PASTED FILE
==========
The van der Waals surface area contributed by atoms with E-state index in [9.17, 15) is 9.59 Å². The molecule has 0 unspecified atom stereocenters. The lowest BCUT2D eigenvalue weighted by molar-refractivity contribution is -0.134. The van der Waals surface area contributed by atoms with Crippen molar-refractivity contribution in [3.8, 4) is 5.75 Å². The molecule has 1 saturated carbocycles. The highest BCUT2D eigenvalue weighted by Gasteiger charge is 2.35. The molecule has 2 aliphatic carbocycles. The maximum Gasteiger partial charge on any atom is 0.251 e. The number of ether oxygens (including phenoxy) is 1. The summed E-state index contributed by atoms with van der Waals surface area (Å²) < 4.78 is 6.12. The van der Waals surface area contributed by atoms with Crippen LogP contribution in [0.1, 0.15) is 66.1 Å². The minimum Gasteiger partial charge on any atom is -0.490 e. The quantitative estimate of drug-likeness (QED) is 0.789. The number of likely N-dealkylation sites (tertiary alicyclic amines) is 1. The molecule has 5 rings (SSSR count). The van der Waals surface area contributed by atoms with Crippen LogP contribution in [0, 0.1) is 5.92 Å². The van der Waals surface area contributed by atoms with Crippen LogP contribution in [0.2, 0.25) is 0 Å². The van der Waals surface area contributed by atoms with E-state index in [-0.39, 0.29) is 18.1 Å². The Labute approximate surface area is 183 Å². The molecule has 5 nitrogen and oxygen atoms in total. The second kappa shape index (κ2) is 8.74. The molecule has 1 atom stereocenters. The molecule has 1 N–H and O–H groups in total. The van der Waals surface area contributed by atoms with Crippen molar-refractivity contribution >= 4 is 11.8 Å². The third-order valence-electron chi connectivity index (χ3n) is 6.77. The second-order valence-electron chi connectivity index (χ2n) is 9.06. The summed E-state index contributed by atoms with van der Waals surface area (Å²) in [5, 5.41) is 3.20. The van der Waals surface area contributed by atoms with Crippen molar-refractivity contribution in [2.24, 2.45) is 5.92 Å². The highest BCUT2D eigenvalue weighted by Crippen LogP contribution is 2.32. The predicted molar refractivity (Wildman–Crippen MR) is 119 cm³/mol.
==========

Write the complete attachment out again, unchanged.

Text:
The van der Waals surface area contributed by atoms with E-state index in [9.17, 15) is 9.59 Å². The molecule has 0 unspecified atom stereocenters. The lowest BCUT2D eigenvalue weighted by molar-refractivity contribution is -0.134. The van der Waals surface area contributed by atoms with Crippen molar-refractivity contribution in [3.8, 4) is 5.75 Å². The molecule has 1 saturated carbocycles. The highest BCUT2D eigenvalue weighted by Gasteiger charge is 2.35. The molecule has 2 aliphatic carbocycles. The maximum Gasteiger partial charge on any atom is 0.251 e. The number of ether oxygens (including phenoxy) is 1. The summed E-state index contributed by atoms with van der Waals surface area (Å²) < 4.78 is 6.12. The van der Waals surface area contributed by atoms with Crippen LogP contribution in [0.1, 0.15) is 66.1 Å². The minimum Gasteiger partial charge on any atom is -0.490 e. The quantitative estimate of drug-likeness (QED) is 0.789. The number of likely N-dealkylation sites (tertiary alicyclic amines) is 1. The molecule has 5 rings (SSSR count). The van der Waals surface area contributed by atoms with Crippen LogP contribution in [0, 0.1) is 5.92 Å². The van der Waals surface area contributed by atoms with Crippen LogP contribution in [0.2, 0.25) is 0 Å². The van der Waals surface area contributed by atoms with E-state index in [-0.39, 0.29) is 18.1 Å². The Labute approximate surface area is 183 Å². The molecule has 5 nitrogen and oxygen atoms in total. The second kappa shape index (κ2) is 8.74. The molecule has 1 atom stereocenters. The molecule has 1 N–H and O–H groups in total. The van der Waals surface area contributed by atoms with Crippen molar-refractivity contribution >= 4 is 11.8 Å². The third-order valence-electron chi connectivity index (χ3n) is 6.77. The second-order valence-electron chi connectivity index (χ2n) is 9.06. The summed E-state index contributed by atoms with van der Waals surface area (Å²) in [5, 5.41) is 3.20. The van der Waals surface area contributed by atoms with Crippen molar-refractivity contribution in [2.24, 2.45) is 5.92 Å². The highest BCUT2D eigenvalue weighted by Crippen LogP contribution is 2.32. The predicted molar refractivity (Wildman–Crippen MR) is 119 cm³/mol.